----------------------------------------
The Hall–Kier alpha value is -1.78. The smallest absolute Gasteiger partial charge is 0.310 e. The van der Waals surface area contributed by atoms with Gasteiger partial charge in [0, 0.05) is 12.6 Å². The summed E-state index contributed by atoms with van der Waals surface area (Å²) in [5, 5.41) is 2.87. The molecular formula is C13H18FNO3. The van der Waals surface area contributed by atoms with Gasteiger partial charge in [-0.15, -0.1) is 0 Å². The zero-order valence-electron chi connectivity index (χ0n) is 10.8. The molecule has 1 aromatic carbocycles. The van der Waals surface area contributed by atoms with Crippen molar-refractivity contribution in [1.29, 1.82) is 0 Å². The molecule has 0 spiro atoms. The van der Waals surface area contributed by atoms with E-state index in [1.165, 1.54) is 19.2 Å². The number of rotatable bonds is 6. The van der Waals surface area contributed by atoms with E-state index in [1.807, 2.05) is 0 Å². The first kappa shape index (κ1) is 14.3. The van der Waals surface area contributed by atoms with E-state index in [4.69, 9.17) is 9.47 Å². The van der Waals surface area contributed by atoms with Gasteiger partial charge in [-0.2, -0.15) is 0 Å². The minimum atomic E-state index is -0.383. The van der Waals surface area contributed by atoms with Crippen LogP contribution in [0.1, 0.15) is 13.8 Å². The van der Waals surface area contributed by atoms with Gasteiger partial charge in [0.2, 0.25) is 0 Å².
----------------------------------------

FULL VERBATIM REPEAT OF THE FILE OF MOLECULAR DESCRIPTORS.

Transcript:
The Hall–Kier alpha value is -1.78. The smallest absolute Gasteiger partial charge is 0.310 e. The van der Waals surface area contributed by atoms with Gasteiger partial charge in [0, 0.05) is 12.6 Å². The summed E-state index contributed by atoms with van der Waals surface area (Å²) in [5, 5.41) is 2.87. The molecular formula is C13H18FNO3. The van der Waals surface area contributed by atoms with Gasteiger partial charge in [-0.15, -0.1) is 0 Å². The zero-order valence-electron chi connectivity index (χ0n) is 10.8. The molecule has 1 aromatic carbocycles. The van der Waals surface area contributed by atoms with Crippen molar-refractivity contribution in [1.29, 1.82) is 0 Å². The molecule has 0 spiro atoms. The van der Waals surface area contributed by atoms with E-state index in [1.165, 1.54) is 19.2 Å². The number of rotatable bonds is 6. The van der Waals surface area contributed by atoms with E-state index in [1.807, 2.05) is 0 Å². The first kappa shape index (κ1) is 14.3. The van der Waals surface area contributed by atoms with E-state index in [4.69, 9.17) is 9.47 Å². The van der Waals surface area contributed by atoms with Gasteiger partial charge in [-0.2, -0.15) is 0 Å². The minimum atomic E-state index is -0.383. The van der Waals surface area contributed by atoms with Crippen LogP contribution in [0.1, 0.15) is 13.8 Å². The van der Waals surface area contributed by atoms with Gasteiger partial charge in [0.2, 0.25) is 0 Å².